Noel Whelan: Trump not coming to Ireland is for the better
Circumnavigation of tricky issues no longer necessary as US president’s trip called off
US president Donald Trump: We can now avoid the need for the Irish president to receive him. Photograph: Nicholas Kamm/AFP/Getty Images
The sigh of relief was almost audible in Government and official circles as word came on Tuesday that a proposed visit by Donald Trump in November has been postponed. After having their traditional August break interrupted by the need to plan and execute a safe and successful papal visit, the last thing Ireland’s top bureaucrats and securicrats needed was to have to do it all again for a unpopular US president.
Since the proposed visit had been hastily announced a week previously, efforts were afoot on the Irish side to confine Trump to the mid-west. The plans being worked on would have had Air Force One land at Shannon Airport, the US president staying at his own Doonbeg golf estate in county Clare. The idea was that Taoiseach Leo Varadkar would have travelled down to somewhere like Dromoland for a formal head of government meeting.
Steering the White House away from the notion of Trump visiting Dublin had become a priority in seeking to minimise the security operation and reduce both the financial and political costs of the visit.
It would also probably have avoided the need for the President to be involved in receiving Trump. Difficulties were likely to have arisen on that front anyhow because the visit was scheduled to take place just before or after the presidential inauguration which is fixed for November 11th.
Trump’s decision to visit Ireland was shaped by his desire to court the Irish-American vote for his re-election
Apart from this effort to keep Dublin off the schedule, the Government would of course have extended all necessary and appropriate diplomatic welcomes to the US president. Although not liked by most people in Ireland, Trump is the democratically elected leader of our largest international ally. The United States is home to millions of people of Irish descent. The value of the trade relationship between our two counties is now at a value approaching one trillion dollars.
The fact that Ireland is still honoured every St Patrick’s Day with a special “Shamrock Ceremony” in the Oval Office, a party in the West Wing and a cross-party lunch on Capital Hill is extraordinary. These are incredible diplomatic and marketing opportunities for a small nation. They serve to enforce Ireland’s elevated prominence in the US diplomatic pecking order. It would have been rude of Leo Varadkar when he availed of these events last March not to have reciprocated by inviting Trump to visit Ireland.
Niall O’Dowd made the point here last Monday that Trump’s decision to visit Ireland was shaped by his desire to court the Irish-American vote for his re-election. It was ever thus. That is why John F Kennedy came in 1963, why President Bill Clinton visited several times as President and why Barack Obama like Ronald Regan before him was so anxious to acknowledge the Irish dimension to his roots.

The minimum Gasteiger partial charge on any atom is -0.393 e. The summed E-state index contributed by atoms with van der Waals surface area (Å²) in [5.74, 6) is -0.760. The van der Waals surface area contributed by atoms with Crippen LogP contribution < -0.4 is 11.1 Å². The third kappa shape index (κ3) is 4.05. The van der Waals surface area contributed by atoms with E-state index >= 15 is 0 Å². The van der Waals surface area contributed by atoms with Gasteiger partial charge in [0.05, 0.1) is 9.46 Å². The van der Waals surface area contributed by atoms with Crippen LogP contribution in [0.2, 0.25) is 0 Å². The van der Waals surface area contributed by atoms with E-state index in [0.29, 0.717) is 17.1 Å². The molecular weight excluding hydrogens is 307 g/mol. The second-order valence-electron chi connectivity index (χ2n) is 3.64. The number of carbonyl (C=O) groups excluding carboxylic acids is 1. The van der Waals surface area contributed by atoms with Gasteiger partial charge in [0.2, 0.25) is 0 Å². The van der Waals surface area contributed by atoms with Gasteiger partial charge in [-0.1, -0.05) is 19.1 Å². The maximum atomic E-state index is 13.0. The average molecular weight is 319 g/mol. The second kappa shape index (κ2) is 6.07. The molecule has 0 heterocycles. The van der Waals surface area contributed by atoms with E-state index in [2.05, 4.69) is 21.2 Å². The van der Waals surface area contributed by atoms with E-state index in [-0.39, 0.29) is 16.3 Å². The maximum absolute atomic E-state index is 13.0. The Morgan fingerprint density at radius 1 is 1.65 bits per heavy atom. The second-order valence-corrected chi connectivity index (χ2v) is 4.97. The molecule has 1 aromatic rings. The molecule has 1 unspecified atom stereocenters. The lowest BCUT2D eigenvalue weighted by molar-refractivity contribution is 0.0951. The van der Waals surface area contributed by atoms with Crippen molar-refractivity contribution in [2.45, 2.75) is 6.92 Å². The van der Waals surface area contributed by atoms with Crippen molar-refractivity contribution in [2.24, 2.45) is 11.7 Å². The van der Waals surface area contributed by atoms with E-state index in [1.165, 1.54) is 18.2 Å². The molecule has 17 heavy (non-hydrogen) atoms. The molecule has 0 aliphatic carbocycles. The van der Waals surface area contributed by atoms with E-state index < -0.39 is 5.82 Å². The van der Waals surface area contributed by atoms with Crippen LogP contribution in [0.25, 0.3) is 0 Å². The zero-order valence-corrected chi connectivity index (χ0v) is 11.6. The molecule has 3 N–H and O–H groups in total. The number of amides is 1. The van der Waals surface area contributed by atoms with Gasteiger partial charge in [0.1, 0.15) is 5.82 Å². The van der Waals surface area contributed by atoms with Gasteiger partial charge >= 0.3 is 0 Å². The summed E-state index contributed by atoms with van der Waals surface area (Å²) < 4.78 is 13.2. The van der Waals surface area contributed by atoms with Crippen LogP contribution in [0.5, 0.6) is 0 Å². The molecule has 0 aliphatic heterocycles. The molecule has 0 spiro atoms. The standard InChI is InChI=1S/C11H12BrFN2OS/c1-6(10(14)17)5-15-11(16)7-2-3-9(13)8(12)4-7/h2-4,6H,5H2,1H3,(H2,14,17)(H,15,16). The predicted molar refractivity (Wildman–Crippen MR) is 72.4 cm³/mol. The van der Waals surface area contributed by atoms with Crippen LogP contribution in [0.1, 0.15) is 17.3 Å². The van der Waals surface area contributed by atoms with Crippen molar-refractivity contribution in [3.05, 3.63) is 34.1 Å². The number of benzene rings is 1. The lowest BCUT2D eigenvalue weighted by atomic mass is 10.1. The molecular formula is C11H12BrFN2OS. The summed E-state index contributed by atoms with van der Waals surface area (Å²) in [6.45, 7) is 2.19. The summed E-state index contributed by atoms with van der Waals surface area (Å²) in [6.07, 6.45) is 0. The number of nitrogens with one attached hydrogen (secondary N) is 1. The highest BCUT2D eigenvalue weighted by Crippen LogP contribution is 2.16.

Each of these previous presidential visits are memorable for the large crowds who gathered at various public locations in Ireland to hear the US president speak.
We remain fond of the US but there is little to respect in either Trump’s policies or personality
The only reason large crowds would have gathered in response to the Trump visit is to protest. There is every likelihood, that even if Trump himself had been confined to the mid-west there would have been very large rallies protesting against him and against his policies in the capital and in other cities. It is difficult, of course, to assess how large these protests would have been but the size of the crowds against Trump would have been at least as large as the crowds who gathered in Dublin to welcome Obama in May 2011.
One observer recently returned after a long spell out of Ireland wondered to me this week why the Irish care so much about the US presidency one way or the other. He accepted that inevitably as the leader of the world’s largest western democracy the occupant of the White House enjoys the highest-profile internationally, and Trump’s profile is even larger again but in Ireland he felt the prominence of the US president in our thoughts was disproportionate.
The only explanation I could posit was that since the early 1960s the Irish have had an at-times surreally warm relationship with the US presidency, at least when occupied by a Democrat. The commemoration of Kennedy’s visit endures in New Ross and elsewhere 55 years later; the Clinton visits are still warmly recalled in Derry and other places not least because of his significant contribution to the peace process. The Obama link is also marked in Moneygall albeit most prominently and tackily by naming a motorway service station after him.
On many occasions since the 1960s, the Irish have been able to point to the US president as someone their children should admire and respect. That sense was recharged during the Obama presidency. We cannot do that with Donald Trump in the office. We remain fond of the US but there is little to respect in either Trump’s policies or personality.